The 2.5-liter four-cylinder engine found on other Toyota and Lexus hybrids is a solid and proven unit. It has been tested a few times in this website as a smooth running driveline that returned astounding fuel economy – all of which landed in the low 40s on average. While the new hybrid driveline on the Highlander may appear to be the same as the one I drove in the Camry, Avalon, and ES 300h, Toyota uprated the performance for this larger SUV to work with the extra weight and capability required in this vehicle.
The result is a combined net 243 horsepower rating with instant torque from this tester’s three electric motors. Chanelled through a smooth continuously variable transmission, my all-wheel-drive model did it’s best to gobble up highway miles, while managing the streets of the Twin Cities, Rochester, and everywhere else this Highlander Hybrid Platinum ended up at.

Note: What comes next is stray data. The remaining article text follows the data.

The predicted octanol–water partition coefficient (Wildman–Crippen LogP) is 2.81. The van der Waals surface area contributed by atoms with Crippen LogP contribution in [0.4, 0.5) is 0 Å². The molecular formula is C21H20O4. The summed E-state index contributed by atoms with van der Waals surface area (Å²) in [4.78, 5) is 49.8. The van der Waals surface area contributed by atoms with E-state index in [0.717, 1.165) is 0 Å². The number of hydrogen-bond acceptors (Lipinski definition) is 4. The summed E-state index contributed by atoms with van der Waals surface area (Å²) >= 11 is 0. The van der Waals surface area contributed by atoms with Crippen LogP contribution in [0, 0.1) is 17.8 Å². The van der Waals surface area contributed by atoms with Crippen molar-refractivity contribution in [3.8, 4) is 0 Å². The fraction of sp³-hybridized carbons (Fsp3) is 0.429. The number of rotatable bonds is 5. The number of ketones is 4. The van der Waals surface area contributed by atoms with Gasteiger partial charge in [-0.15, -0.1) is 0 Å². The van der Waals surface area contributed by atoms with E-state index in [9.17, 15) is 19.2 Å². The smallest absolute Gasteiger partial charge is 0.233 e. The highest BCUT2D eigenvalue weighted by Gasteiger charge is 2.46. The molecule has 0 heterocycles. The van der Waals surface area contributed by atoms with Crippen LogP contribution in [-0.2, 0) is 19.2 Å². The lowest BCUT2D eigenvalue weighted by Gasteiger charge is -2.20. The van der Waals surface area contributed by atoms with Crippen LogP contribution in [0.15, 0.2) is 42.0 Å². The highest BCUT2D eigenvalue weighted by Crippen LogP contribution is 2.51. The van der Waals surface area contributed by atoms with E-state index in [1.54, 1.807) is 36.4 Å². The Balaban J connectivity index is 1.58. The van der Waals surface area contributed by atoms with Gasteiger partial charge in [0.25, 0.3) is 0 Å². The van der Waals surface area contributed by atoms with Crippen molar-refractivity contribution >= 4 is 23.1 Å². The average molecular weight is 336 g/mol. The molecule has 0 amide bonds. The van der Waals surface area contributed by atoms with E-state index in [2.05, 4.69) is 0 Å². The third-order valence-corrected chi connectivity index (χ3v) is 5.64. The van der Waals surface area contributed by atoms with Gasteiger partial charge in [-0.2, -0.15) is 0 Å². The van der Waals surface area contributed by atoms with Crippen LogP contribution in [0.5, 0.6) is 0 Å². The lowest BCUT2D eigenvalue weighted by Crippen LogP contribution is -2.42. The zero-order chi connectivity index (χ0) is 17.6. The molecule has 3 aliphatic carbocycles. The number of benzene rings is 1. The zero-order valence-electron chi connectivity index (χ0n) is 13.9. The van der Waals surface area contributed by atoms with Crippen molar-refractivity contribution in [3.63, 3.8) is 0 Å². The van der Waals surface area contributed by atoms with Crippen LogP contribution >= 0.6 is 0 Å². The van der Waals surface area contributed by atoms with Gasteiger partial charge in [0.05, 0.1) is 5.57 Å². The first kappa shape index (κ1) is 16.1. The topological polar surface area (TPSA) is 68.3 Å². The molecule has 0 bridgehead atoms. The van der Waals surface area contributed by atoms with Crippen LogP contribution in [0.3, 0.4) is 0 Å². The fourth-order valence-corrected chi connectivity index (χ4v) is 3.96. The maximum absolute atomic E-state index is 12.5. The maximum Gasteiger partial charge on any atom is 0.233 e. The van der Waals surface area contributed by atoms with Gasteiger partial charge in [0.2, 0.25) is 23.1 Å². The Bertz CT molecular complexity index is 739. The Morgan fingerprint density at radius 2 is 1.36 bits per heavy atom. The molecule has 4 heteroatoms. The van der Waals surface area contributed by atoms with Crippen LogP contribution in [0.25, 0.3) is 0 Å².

I was a bit concerned that the four-cylinder Hybrid driveline would not work on the Highlander. I was wrong, but not without some reservations. The Highlander weighs 4,595 pounds. Somehow, I did not feel that its weight penalized the performance of this Highlander Hybrid.
Also, towing is limited to 3,500 pounds. The V6-powered Highlander can tow up to 5,000 pounds. If towing is a concern, this may be something to consider when selecting your Toyota Highlander.
Another concern was the brakes. In principle, the braking system on a hybrid works not to only to stop your vehicle, but to recapture energy back to the battery pack. There is usually a lag in stops when that happens. I did feel it in this Highlander Hybrid where stops were longer than I expected. Pedal feel was a bit mushy, which meant I had to sometimes go hard on it to ensure that I’ll stop on time. Most Toyota Hybrids had this issue resolved and stops were actually equal to non-hybrid models.